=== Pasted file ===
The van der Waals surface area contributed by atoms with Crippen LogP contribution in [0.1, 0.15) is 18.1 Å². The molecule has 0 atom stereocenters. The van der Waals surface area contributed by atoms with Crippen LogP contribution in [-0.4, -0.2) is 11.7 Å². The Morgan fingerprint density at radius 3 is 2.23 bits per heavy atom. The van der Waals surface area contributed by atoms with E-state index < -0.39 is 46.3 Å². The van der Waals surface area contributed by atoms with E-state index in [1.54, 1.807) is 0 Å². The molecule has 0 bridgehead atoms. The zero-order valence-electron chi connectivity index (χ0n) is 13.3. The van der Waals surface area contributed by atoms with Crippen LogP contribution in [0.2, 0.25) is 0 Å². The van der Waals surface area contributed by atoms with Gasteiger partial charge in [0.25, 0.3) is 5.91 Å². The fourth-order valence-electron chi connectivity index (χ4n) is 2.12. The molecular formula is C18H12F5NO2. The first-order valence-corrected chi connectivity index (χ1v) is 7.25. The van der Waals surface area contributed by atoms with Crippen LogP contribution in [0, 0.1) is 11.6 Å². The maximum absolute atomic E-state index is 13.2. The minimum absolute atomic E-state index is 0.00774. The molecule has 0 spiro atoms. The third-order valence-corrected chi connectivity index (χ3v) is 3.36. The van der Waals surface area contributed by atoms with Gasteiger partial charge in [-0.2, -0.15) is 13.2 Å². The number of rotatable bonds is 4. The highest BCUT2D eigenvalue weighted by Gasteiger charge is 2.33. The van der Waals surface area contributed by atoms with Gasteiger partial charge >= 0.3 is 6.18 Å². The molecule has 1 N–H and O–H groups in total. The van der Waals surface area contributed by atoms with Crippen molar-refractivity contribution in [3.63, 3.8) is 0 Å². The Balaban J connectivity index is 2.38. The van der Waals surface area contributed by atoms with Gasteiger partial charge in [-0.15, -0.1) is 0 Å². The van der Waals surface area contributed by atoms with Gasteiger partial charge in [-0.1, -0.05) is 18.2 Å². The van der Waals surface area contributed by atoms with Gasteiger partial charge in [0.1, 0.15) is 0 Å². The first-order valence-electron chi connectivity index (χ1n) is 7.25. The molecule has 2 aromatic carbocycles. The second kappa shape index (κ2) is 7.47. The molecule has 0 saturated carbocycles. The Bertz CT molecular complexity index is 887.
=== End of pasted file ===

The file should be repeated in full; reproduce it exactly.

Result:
The van der Waals surface area contributed by atoms with Crippen LogP contribution in [0.1, 0.15) is 18.1 Å². The molecule has 0 atom stereocenters. The van der Waals surface area contributed by atoms with Crippen LogP contribution in [-0.4, -0.2) is 11.7 Å². The Morgan fingerprint density at radius 3 is 2.23 bits per heavy atom. The van der Waals surface area contributed by atoms with E-state index < -0.39 is 46.3 Å². The van der Waals surface area contributed by atoms with E-state index in [1.54, 1.807) is 0 Å². The molecule has 0 bridgehead atoms. The zero-order valence-electron chi connectivity index (χ0n) is 13.3. The van der Waals surface area contributed by atoms with Crippen LogP contribution in [0.2, 0.25) is 0 Å². The van der Waals surface area contributed by atoms with Gasteiger partial charge in [0.25, 0.3) is 5.91 Å². The fourth-order valence-electron chi connectivity index (χ4n) is 2.12. The molecular formula is C18H12F5NO2. The first-order valence-corrected chi connectivity index (χ1v) is 7.25. The van der Waals surface area contributed by atoms with Crippen LogP contribution in [0, 0.1) is 11.6 Å². The maximum absolute atomic E-state index is 13.2. The minimum absolute atomic E-state index is 0.00774. The molecule has 0 spiro atoms. The third-order valence-corrected chi connectivity index (χ3v) is 3.36. The van der Waals surface area contributed by atoms with Gasteiger partial charge in [-0.2, -0.15) is 13.2 Å². The number of rotatable bonds is 4. The highest BCUT2D eigenvalue weighted by Gasteiger charge is 2.33. The van der Waals surface area contributed by atoms with Gasteiger partial charge >= 0.3 is 6.18 Å². The molecule has 1 N–H and O–H groups in total. The van der Waals surface area contributed by atoms with Crippen molar-refractivity contribution in [3.63, 3.8) is 0 Å². The Balaban J connectivity index is 2.38. The van der Waals surface area contributed by atoms with Gasteiger partial charge in [-0.15, -0.1) is 0 Å². The van der Waals surface area contributed by atoms with Gasteiger partial charge in [-0.1, -0.05) is 18.2 Å². The van der Waals surface area contributed by atoms with Gasteiger partial charge in [0.1, 0.15) is 0 Å². The first-order valence-electron chi connectivity index (χ1n) is 7.25. The molecule has 2 aromatic carbocycles. The second kappa shape index (κ2) is 7.47. The molecule has 0 saturated carbocycles. The Bertz CT molecular complexity index is 887.